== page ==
As Yen Liow says: volatility is the price and provider of performance. Volatility is inevitable. The question is whether it’s your friend or foe. Price volatility is your friend when you’re exposed to a high predication environment. A high predication environment is one where the future is likely to look like the past, such as a subscription business. The good news is that G2 is heavily weighted to subscription businesses which gave us the confidence to double down on a select number of such names which were sold off during the month.

Detractors during the month included BNPL and WSP. BNPL sector multiples re-rated in January and February on the back of the Affirm IPO in the US. We used the re-rate to significantly reduce our exposure in Jan and Feb and then the sell-off in late March to re-weight. We were lucky. The market served us up significant volatility and we capitalised on it.

The lesson this month came from Whispir. WSP is an intelligent messaging communication platform which helps customers achieve an improved ROI on their communication with customers. WSP delivered a strong first half result, upgrading ARR guidance to the top end of its range. WSP followed that up with a $40m capital raise to accelerate growth (finance speak for burn more money), when technology stocks were looking shakier than the Chiefs’ scrum. There was insufficient natural demand, so existing holders were overallocated stock, leaving everyone fuller than A2’s CBEC channel. With tech getting crushed and a vacuum of buying, the share price took a swan dive, detracting significantly from performance during the month. The lesson: avoid working capital raises. We’re confident in the long term for WSP, but inches matter in this game and we lost a couple here this month which we didn’t need to.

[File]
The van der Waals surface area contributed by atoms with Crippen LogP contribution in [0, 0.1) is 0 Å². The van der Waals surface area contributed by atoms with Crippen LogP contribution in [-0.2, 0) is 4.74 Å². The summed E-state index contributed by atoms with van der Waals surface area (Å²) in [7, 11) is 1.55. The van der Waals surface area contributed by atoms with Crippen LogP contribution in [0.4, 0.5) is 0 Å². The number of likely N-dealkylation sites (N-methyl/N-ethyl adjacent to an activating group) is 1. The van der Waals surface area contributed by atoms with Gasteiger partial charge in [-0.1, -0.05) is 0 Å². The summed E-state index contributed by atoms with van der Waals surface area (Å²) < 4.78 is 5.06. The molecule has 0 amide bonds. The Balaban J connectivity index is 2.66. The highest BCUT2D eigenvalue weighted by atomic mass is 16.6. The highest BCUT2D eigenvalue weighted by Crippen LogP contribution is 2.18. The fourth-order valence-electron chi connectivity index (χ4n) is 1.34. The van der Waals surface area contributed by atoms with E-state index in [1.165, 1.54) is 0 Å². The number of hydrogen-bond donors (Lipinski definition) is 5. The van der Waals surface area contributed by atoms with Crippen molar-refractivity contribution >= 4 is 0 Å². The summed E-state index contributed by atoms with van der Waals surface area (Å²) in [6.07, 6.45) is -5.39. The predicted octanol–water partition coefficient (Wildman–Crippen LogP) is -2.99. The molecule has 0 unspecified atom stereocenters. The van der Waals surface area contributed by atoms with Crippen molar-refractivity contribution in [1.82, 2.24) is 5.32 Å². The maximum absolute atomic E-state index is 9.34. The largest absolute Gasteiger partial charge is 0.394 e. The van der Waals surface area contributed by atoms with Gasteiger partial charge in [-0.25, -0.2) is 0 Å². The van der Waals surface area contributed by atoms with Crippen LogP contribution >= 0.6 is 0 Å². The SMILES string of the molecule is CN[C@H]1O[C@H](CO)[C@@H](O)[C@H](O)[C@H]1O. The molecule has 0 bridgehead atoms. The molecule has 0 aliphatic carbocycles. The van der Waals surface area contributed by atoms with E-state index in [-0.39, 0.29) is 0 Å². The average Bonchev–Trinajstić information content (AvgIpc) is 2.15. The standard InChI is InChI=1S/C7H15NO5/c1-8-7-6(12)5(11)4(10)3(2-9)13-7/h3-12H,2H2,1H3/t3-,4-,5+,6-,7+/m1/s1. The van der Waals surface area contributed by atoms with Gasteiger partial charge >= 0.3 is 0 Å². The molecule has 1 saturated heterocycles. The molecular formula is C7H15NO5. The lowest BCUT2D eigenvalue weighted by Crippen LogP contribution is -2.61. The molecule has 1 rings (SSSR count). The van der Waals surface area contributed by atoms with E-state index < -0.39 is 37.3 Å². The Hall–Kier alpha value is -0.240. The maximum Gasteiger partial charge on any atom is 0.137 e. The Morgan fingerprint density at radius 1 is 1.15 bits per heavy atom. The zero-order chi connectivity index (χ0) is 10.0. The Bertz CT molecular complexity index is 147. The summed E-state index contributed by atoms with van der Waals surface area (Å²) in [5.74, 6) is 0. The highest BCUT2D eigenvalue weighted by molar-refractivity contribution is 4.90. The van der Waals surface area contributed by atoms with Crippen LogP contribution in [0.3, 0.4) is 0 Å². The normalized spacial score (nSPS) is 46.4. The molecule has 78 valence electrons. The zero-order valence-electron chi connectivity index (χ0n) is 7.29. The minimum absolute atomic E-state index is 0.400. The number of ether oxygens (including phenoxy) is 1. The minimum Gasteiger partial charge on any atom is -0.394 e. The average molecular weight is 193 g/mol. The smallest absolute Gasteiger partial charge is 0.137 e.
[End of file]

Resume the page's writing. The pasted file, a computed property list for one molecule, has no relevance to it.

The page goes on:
In sum, investing is a game of process. We’ll never have a perfect month, but we’re happy with how we executed our process in March. We’re happy that our process is repeatable. We’re happy that our process is refinable and we’re happy that our process is scalable. Importantly, we’re happy with the current state of the portfolio and we’re confident our process will be reflected in improved performance in time.

Information is current as at 31 March 2021. Pie Funds Management Limited is the manager of the funds in the Pie Funds Management Scheme. Any advice is given by Pie Funds Management Limited and is general only. Our advice relates only to the specific financial products mentioned and does not account for personal circumstances or financial goals. Please see a financial adviser for tailored advice. You may have to pay product or other fees, like brokerage, if you act on any advice. As manager of the Pie Funds Management Scheme investment funds, we receive fees determined by your balance and we benefit financially if you invest in our products. We manage this conflict of interest via an internal compliance framework designed to help us meet our duties to you. For information about how we can help you, our duties and complaint process and how disputes can be resolved, or to see our product disclosure statement, please visit www.piefunds.co.nz. Please let us know if you would like a hard copy of this disclosure information. Past performance is not a guarantee of future returns. Returns can be negative as well as positive and returns over different periods may vary.